From the Boy Scout Rifle Merit Badge book . . .
k. Using a .22 caliber rimfire rifle and shooting from a bench rest or supported prone position at 50 feet, fire five groups (three shots per group) that can be covered by a quarter.
As a trainer I often hear a “phoo – phooing” of instructors that “just teach scouts”. I suspect most of this “down their nose” attitude comes from the fact that they’ve never actually taught a scout or any younger-ish person a skill as complex is putting 5 rounds into an area the size of a quarter at 50 feet. (yes, my error, seems the requirement has dropped to 3 rounds per group – I missed that). So let’s take the opportunity to look at my range morning today from a couple different points of view.
The Scout . . .
A 12 year old male scout is a bit like a Labrador puppy . . . small for their feet, not fully under their own control, absolutely filled to the brim with boundless energy. And, they don’t always think before they act. For example, while it was “warmer” today it was still on the chilly side, about 38*F and windy. So, naturally he shows up with a hooded sweatshirt and tennis shoes. Our range still has snow around the shooting benches and is fairly wet. Within the first 10 minutes his feet are more than a little wet and getting cold. If you’ve spent time around scouts you’d know this is pretty typical. With around 15+ years around these critters I was just happy he had on a hooded sweatshirt and shoes rather than flip flops!
That said, scouts are great training aids for instructors. They are probably the most challenging students I work with simply from trying to get them focused. Their “bits” just never stop moving! Still, if you are unable to get them to the point where they can accomplish their final goal – shooting a quarter – you will more than likely lose a shooter from the sport. It is all on you – the instructor. So how do you get a new shooter to that point? There is a process – and it works for all new rifle shooters, not just scouts. Let me walk through my process.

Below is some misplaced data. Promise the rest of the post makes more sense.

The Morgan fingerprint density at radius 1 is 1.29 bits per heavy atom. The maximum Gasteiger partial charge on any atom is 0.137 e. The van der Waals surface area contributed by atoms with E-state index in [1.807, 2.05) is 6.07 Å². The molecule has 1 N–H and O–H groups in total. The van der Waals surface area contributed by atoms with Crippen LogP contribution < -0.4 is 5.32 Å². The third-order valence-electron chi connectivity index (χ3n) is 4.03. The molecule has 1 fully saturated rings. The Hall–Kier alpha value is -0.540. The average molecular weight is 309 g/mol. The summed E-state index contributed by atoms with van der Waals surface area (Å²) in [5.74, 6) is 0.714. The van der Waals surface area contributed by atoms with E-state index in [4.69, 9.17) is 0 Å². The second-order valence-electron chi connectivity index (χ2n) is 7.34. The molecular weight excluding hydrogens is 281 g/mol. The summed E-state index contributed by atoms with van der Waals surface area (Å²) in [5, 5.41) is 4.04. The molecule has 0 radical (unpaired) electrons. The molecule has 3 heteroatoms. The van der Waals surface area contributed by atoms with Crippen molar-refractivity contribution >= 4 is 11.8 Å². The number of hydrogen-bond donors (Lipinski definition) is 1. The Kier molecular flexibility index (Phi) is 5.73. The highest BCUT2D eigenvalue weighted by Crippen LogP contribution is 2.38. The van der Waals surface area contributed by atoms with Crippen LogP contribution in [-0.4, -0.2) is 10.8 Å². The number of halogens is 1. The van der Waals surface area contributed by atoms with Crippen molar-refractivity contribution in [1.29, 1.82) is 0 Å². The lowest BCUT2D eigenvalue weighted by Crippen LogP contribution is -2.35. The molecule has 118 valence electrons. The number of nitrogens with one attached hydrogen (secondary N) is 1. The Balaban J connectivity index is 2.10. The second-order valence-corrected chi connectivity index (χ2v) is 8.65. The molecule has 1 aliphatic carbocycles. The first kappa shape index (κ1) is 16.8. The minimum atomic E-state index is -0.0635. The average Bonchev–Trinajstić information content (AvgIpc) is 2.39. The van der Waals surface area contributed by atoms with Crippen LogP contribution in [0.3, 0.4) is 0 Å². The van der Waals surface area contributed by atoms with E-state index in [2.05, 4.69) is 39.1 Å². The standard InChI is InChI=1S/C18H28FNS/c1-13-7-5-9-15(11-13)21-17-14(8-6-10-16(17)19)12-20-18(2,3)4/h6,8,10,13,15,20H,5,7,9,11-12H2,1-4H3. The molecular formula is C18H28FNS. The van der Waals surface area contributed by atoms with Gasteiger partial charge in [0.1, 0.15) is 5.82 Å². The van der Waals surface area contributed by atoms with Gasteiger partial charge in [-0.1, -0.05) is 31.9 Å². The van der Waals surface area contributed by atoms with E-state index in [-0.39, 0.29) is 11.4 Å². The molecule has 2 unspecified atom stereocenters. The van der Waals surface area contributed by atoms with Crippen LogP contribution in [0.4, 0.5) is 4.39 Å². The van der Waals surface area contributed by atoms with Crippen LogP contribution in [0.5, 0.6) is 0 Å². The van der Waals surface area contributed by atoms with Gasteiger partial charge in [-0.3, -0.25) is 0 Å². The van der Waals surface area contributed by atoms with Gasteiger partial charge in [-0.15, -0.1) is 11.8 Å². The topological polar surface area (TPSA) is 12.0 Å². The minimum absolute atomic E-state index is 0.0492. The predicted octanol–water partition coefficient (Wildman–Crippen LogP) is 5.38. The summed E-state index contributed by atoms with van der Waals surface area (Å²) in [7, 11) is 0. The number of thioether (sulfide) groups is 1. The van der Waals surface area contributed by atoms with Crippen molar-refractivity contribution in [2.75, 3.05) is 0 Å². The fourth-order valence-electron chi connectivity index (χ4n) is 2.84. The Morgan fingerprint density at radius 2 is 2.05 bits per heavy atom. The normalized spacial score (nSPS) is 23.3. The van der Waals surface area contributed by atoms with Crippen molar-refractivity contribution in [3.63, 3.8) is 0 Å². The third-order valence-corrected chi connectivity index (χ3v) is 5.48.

Use a single shot rifle – period! I have a “clunker” in my safe, an old, beat up Stevens Model 53-B.
I’ve not refinished it or done any real work on it for a specific reason. Many times new shooters believe equipment wins the day – newest rifle, best sights, longest barrel – and the gun becomes an excuse for not shooting well. My old Stevens does a lot to set those thoughts aside.
As for a single shot – it slows a new shooter down so they can work on the fundamentals and not just the process of making the rifle go bang as quickly as they can. In fact this particular scout has a new Ruger 10/22 rifle that he brought. It was just impossible to slow him down so after a couple 5-round magazines worth of rounds down range I had him case his new, shiny gun for my clunker.
Eye dominance. This particular scout is cross eye dominant, a fact I’d determined on a past range trip. My suggestion here is please, don’t fight this.
His best option would be to simply learn to close his dominant eye and shoot right handed – but being 12, it’s not within his ability yet. Or, have him switch shooting hands. Again, please don’t do this – again he’s just 12 and has done everything else right handed during his whole short life. The fight is simply not worth it at this point in his shooting career. My solution – just put some masking tape over his left eye on his shooting glasses. Less fighting mechanics means you can work on the foundational stuff. He’s 12 . . . plenty of time to make other choices as he gets older.